Day 812: Manassas NB, National Air and Space Museum

This morning we drove south to Manassas National Battlefield, site of the first major battle of the Civil War.  Civilians came out to watch the battle, and many thought this would be the first and last battle of the war:

Day_812_02

This display has lights imbedded in the terrain which illuminate in synchronization with the narration to explain the order of battle:

Day_812_03

After watching the park film, we toured the visitor center:

Day_812_04

Day_812_05

Day_812_06

Day_812_07

Day_812_08

Day_812_09

Day_812_10

The kids completed their Junior Ranger workbooks and received their badges:

Day_812_11

After three days straight of Civil War sites, we were glad to get away from that subject and visit the Steven F. Udvar-Hazy Center annex of the National Air and Space Museum:

Day_812_12

A World War II era Vought F4U Corsair:

Day_812_13

A Lockheed SR-71 Blackbird, the fastest aircraft ever made:

Day_812_14

Day_812_16

Day_812_17

Day_812_19

Day_812_20

Day_812_15

A Republic-Ford JB-2 “Loon”, copy of the German V-1:

Day_812_18

The Space Shuttle Discovery:

Day_812_21

Day_812_22

Day_812_23

Day_812_24

Day_812_25

Day_812_26

Looking up into the instrument unit ring of a Saturn V rocket:

Day_812_27

Day_812_28

The restoration hangar.  In the foreground are the wings and fuselage sections of a B-26 Marauder:
 

Day_812_29

Day_812_30

Day_812_31

Day_812_32

Day_812_33

Day_812_34

A Mobile Quarantine Facility, an airstream RV converted by NASA to house the astronauts after landing while they were being checked for contamination by extra-terrestrial microbes:

Day_812_35

Day_812_36

Day_812_37

Here it is in use:

image

Day_812_38

Day_812_39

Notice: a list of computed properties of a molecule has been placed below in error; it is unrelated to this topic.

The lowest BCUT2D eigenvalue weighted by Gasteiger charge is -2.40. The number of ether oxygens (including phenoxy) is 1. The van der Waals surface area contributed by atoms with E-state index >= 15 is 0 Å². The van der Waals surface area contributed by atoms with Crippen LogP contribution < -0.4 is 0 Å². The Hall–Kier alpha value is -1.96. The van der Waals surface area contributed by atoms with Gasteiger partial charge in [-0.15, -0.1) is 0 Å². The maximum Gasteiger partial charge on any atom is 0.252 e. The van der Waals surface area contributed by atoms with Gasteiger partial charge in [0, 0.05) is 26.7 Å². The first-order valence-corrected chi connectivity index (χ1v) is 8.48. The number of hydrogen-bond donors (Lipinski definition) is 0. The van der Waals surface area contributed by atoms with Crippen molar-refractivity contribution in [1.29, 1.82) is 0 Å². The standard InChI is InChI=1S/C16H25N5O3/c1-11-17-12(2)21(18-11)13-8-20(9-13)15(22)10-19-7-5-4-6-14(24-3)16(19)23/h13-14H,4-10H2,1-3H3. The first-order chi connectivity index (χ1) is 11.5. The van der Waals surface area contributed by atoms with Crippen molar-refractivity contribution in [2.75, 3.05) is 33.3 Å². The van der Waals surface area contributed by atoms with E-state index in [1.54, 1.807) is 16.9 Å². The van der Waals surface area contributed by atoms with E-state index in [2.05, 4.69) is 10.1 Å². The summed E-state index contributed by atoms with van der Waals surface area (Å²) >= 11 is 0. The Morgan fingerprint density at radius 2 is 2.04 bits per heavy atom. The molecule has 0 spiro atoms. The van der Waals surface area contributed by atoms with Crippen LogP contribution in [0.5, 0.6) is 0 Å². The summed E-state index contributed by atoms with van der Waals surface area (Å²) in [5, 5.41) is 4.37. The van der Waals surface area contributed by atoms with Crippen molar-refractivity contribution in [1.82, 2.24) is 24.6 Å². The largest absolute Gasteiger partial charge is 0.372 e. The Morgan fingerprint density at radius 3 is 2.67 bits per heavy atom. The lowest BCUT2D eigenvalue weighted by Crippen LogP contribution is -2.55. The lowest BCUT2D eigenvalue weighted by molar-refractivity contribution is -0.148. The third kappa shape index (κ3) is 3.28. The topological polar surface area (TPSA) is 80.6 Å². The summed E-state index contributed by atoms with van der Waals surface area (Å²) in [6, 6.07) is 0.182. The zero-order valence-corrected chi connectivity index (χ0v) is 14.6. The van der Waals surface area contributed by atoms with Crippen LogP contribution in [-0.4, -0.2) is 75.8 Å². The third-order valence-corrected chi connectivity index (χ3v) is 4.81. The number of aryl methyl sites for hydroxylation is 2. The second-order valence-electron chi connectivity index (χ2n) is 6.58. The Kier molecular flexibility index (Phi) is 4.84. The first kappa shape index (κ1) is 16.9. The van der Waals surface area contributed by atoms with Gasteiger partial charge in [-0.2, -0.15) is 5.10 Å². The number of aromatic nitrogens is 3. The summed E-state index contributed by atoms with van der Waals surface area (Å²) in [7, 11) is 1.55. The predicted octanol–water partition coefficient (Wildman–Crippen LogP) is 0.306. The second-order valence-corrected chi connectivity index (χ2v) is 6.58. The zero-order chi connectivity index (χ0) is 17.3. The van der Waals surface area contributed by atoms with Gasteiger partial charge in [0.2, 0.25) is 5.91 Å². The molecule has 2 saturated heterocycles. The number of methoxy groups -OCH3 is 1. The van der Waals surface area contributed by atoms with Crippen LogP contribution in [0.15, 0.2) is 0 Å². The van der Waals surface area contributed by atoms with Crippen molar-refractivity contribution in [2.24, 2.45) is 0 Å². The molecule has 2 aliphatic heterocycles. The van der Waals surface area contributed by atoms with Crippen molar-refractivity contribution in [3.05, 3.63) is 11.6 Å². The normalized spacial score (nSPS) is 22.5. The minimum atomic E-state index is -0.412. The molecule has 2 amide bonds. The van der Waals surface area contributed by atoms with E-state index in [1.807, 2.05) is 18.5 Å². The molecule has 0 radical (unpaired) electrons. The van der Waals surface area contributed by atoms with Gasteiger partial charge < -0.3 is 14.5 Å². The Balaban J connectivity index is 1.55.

Day_812_40

The Concorde:

Day_812_41

Day_812_43

The Virgin Atlantic GlobalFlyer, the airplane that made the first solo nonstop flight around the world in 2005:

Day_812_42

The Gossamer Albatross, winner of the second Kremer prize by being the first human powered aircraft to cross the English Channel:

Day_812_44

There was a display board about Operation Migration:

Day_812_45

Lockheed Super Constellation:

Day_812_46

A Boeing 307 Stratoliner, look at all that chrome:

Day_812_47

The Enola Gay, the B-29 that bombed Hiroshima:

Day_812_48

After touring the museum, we drove to the nearby Walmart of Chantilly, Virginia to overnight.  Trish worked on her latest craft, crocheting:

Day_812_01

See the trip map for today’s drive and our current location.

Day 811: Monocacy MB, Harpers Ferry NHP, Appalachian NST, Antietam NB
Day 813: Wolf Trap NPfPA, Great Falls Park, C&O Canal NHP, Clara Barton NHS, Glen Echo Park

2 thoughts on “Day 812: Manassas NB, National Air and Space Museum

  1. So I was wondering why the US flag on the Space Shuttle appears to be backwards. I Googled it and this is what I found from the NASA website:

    “The regulation for displaying a U.S. flag on a national vehicle states that the star field must be positioned at the front of the vessel (the nose cone end of the shuttle), as if the flag were “flying” along the side of the ship. This causes the flag to look as though it were backward on one side of the Shuttle.”

    You probably knew this already but some of your readers might not! :)

Leave a Reply

Your email address will not be published. Required fields are marked *

*

You may use these HTML tags and attributes: <a href="" title=""> <abbr title=""> <acronym title=""> <b> <blockquote cite=""> <cite> <code> <del datetime=""> <em> <i> <q cite=""> <strike> <strong>